Jersey: Jersey Redundancy Legislation - Traps for the Unwary

Last Updated: 12 January 2011
Article by Michael Little

Most Read Contributor in Jersey, September 2016


On 1 January 2011 amendments to the Employment (Jersey) Law 2003 creating rights on redundancy take effect. The new provisions mean that for the first time in Jersey there will be statutory redundancy payments for employees similar to those operating in the United Kingdom. This legislative change introduces a degree of complexity to employers which will require careful handling.

What is Redundancy?

It is important to understand what is meant by redundancy. Article 2 of the Employment Law defines redundancy as effectively meaning:

  • A cessation of business by the employer
  • A cessation of business in the place where the employee worked
  • The need for employees to carry out work of a particular kind has ceased or diminished, or
  • The need for employees to carry out work of a particular client in a particular place has ceased or diminished.

In applying these grounds the employers' business and any associated businesses are treated as one business. Where care should be taken is to avoid using redundancy as a misnomer for dismissal. The need for an employee to fulfil a role does not cease due to issues of conduct or capability. The role ceases because the role rather than the employee is not required.

Eligibility for a Redundancy Payment

The new law creates an entitlement to a redundancy payment where an employee is dismissed by reason of redundancy. The employee to be entitled to redundancy must have been continually employed for a period of two years and the claim must be made within the required time limits.

Time Limits

For employee to claim redundancy one of the following events has to occur within six months after termination.

  • A redundancy payment is agreed;
  • The employee gives notice in writing of a claim for a redundancy payment to the employer;
  • The employee refers the claim to the Employment Tribunal; or
  • The employee makes a claim of unfair dismissal to the Tribunal.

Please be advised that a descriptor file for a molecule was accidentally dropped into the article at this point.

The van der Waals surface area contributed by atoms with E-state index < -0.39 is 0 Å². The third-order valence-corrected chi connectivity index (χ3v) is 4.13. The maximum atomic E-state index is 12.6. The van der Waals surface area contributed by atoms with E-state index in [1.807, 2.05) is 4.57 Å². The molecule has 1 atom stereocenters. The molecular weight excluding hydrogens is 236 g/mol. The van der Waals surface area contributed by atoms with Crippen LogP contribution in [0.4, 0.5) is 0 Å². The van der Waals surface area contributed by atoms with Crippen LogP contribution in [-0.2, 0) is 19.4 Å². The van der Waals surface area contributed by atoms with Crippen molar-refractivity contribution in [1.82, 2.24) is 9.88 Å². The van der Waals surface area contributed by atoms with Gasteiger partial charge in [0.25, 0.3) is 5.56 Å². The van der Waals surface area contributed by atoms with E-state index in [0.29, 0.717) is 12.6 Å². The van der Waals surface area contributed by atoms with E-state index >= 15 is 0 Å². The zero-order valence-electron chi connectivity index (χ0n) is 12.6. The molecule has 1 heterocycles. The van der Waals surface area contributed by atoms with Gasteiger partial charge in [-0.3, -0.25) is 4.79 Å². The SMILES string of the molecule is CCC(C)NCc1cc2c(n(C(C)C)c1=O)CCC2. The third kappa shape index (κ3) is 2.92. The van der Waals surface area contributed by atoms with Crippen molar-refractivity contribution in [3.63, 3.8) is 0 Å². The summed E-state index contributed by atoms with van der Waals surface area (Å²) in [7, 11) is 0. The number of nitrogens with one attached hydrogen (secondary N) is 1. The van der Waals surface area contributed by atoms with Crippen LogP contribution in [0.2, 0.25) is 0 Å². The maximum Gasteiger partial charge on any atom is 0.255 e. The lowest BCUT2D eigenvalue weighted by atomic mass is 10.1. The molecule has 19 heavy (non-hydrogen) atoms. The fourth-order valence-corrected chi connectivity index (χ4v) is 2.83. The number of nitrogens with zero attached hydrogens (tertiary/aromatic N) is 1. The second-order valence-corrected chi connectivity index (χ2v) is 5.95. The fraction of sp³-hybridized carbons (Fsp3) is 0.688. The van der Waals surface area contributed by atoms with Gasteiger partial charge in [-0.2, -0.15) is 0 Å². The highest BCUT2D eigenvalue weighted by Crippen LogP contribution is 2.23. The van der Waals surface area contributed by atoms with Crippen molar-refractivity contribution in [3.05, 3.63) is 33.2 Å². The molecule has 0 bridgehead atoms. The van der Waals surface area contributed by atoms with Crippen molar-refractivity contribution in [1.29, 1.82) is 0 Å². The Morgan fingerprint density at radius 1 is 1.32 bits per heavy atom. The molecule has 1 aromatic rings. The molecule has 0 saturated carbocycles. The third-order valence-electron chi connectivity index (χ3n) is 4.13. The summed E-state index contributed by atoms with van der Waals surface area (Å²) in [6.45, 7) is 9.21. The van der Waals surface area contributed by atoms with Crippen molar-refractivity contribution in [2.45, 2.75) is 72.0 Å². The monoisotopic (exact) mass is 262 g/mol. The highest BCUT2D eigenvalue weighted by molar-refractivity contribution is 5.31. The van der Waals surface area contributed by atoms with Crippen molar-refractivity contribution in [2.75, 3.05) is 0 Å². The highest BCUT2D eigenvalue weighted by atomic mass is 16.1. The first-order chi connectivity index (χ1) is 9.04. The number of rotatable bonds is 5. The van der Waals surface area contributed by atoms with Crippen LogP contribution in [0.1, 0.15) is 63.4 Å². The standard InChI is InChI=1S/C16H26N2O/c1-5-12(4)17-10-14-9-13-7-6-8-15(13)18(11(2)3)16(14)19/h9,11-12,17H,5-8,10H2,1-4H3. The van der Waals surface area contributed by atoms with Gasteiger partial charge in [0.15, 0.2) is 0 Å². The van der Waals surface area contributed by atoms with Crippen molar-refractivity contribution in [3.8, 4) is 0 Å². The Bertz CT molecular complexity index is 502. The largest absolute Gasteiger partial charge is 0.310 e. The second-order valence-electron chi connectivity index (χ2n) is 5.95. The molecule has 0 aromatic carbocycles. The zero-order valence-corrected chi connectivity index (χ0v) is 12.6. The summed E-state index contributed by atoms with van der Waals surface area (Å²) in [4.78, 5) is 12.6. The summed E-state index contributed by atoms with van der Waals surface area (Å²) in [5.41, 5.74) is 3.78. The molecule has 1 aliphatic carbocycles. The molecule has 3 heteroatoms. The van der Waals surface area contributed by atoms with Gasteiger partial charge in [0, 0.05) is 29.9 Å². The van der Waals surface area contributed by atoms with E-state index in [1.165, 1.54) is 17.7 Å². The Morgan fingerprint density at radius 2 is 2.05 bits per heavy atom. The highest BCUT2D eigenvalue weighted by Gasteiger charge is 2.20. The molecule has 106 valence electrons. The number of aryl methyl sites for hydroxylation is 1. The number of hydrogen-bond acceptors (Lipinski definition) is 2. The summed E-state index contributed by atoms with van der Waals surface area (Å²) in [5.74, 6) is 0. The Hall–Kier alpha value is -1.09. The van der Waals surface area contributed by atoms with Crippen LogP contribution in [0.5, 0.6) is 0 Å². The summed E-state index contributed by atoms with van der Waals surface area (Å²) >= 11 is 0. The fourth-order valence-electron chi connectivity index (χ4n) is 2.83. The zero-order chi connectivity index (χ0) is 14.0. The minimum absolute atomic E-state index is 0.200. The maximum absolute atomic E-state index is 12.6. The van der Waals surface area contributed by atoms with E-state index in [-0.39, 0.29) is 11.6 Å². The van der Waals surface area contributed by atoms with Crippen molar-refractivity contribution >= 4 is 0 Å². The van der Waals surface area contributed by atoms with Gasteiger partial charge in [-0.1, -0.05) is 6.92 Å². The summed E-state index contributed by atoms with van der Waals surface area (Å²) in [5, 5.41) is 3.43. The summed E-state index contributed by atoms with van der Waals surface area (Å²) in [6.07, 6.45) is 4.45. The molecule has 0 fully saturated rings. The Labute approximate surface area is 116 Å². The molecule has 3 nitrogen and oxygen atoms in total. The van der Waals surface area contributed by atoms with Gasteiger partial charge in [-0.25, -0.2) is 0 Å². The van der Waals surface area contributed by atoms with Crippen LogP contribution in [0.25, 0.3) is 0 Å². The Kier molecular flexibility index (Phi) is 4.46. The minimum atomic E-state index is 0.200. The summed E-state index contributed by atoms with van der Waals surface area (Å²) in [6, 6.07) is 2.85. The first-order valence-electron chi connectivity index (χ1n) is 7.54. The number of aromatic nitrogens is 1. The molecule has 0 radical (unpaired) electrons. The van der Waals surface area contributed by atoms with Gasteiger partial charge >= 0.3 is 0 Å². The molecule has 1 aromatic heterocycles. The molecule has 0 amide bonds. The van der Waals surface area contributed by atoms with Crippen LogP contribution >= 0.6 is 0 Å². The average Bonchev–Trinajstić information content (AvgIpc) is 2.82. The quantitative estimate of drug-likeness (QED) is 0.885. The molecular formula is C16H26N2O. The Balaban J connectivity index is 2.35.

If one of these four events occurs the employee can at any time then present a claim to the Tribunal for a redundancy payment. The Tribunal has a discretion as to whether or not to allow a redundancy payment claim to be made. The longer the delay the greater the risk of such a claim being rejected.

Payment of Redundancy Pay

The employee who is made redundant will be entitled to a week's pay for each year worked for the employer. The amount of this payment may be set by the Minister for Social Security. If no limit is set by the Minister then the amount will be the most recent figure for average weekly earnings published by the States of Jersey. The current figure is £630.

Inter Relationship With Unfair Dismissal

Redundancy should firstly not be used to remove employees where there are issues of conduct or capability. Employers should continue to follow existing procedures to address those issues.

Secondly, employees can claim unfair dismissal after six months but are only eligible for redundancy payment after a period of two years. As the financial consequences of unfair dismissal and redundancy payment are different, there may be arguments for employees engaged for more than six months but less than two years as to whether they are redundant or unfairly dismissed. If they are redundant and the procedure for selecting for redundancy is a fair one then there will be no entitlement or redundancy payment and the dismissal will also be fair.

The amounts of compensation payable for unfair dismissal are different from the amount of any redundancy payment and are greater except for very long serving employees. The Tribunal also has a discretion to reduce a payment for unfair dismissal. A redundancy payment however cannot be reduced. Employers also need to take care in selecting employees for redundancy. An unfair selection will entitle an employee to both the redundancy payment and the right to claim unfair dismissal. The amendments do not consider the inter-relationship between these payments however if UK practice is followed by the Tribunal as is likely, these will not be able to be set off against each other.

The Approach to Selection

In deciding whether employees are to be made redundant the employer firstly needs to consider whether there exists one of the redundancy scenarios required by Article 2.